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‘We Failed To Act’: Joe Biden Slam by Critics For Failure On Afghan Evacuations

“To be quite candid, this situation absolutely could have and should have been avoided,” said one refugee group.


A protester at a rally in Germany on Tuesday holds up a sign that reads, "America Betrayed Us."

Refugee groups and  Democrats are blasting President Joe Biden’s administration for its handling of evacuations from Afghanistan, and for not moving more quickly to help refugees and other vulnerable groups as Taliban takeover seemed imminent.

Afghanistan’s capital, Kabul, plunged into chaos this week as the Taliban seized control of the city. The last American troops were set to leave the country in the coming weeks, in what was supposed to be the end of a 20-year war.  Disturbing photos circulated online Monday show Afghan civilians and families clinging to a U.S. military plane as it took off, with some falling to their deaths. Another image showed more than 600 Afghans packed on a flight to the U.S.

“We appreciate the efforts the administration is undertaking to ensure the safety and security of those currently in Afghanistan but our government needs to go farther and work faster,” Rep. Pramila Jayapal (D-Wash.), the chair of the Congressional Progressive Caucus, said Tuesday in a statement. “The United States must ensure refugee processing moves forward without bureaucratic delay, and with special allowances recognizing the difficulty for people to leave Afghanistan.”

Jayapal also called for the State Department to expedite Special Immigrant Visas, expand Temporary Protected Status ― a short-term designation given to eligible nationals from countries affected by armed conflict or natural disaster ― and increase humanitarian aid for civilians who fled and are without shelter, food and medicine.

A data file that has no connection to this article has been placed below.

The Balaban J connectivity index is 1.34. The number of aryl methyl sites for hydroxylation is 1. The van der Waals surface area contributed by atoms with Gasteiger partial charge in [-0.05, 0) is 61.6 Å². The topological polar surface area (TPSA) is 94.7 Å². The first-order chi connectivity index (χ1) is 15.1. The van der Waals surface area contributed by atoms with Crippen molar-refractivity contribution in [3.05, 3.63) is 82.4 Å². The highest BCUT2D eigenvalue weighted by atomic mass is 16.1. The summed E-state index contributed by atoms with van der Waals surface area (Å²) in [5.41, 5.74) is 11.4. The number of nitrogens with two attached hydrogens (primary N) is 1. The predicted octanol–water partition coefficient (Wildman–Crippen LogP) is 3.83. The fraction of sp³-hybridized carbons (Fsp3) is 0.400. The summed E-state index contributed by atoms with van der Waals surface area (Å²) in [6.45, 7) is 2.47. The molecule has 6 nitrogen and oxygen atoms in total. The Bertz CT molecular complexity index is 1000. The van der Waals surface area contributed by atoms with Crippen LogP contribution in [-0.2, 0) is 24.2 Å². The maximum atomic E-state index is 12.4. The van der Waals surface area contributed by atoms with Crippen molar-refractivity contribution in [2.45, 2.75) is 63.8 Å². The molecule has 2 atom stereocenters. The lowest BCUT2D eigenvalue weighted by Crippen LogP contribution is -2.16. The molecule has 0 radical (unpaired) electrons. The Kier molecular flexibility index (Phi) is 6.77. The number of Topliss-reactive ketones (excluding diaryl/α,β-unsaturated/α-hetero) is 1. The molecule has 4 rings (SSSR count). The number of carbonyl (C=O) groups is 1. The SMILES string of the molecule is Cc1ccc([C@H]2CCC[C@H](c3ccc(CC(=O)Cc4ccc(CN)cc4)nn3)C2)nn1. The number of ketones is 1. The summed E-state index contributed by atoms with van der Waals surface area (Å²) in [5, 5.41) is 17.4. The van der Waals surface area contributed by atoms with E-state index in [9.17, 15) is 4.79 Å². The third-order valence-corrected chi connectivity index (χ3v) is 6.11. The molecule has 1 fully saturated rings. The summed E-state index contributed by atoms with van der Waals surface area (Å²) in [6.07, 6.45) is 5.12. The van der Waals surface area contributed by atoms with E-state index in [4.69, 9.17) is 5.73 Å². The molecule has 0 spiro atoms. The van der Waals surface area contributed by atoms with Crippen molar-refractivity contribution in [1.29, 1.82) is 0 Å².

There are currently more than 17,000 Afghan nationals — as well as an estimated 53,000 of their family members — awaiting visa approval through the Special Immigrant Visas (SIV) program, which allows people who worked as translators and interpreters for the U.S. military or NATO in Iraq and Afghanistan to come to the U.S.

A backlog has long plagued the program, and the average processing time per visa is 800 days. Many applicants have waited years for their visas. In the months prior to withdrawing troops, Democrats and refugee groups alike have called on the Biden administration to act faster to prevent the kind of chaos currently unfolding in Afghanistan.

More than 700 SIV applicants have been evacuated from Afghanistan in the past 48 hours, Department of Defense official Army Maj. Gen. Hank Taylor said Monday in a press briefing. A total of about 2,000 of these applicant are now in the U.S.

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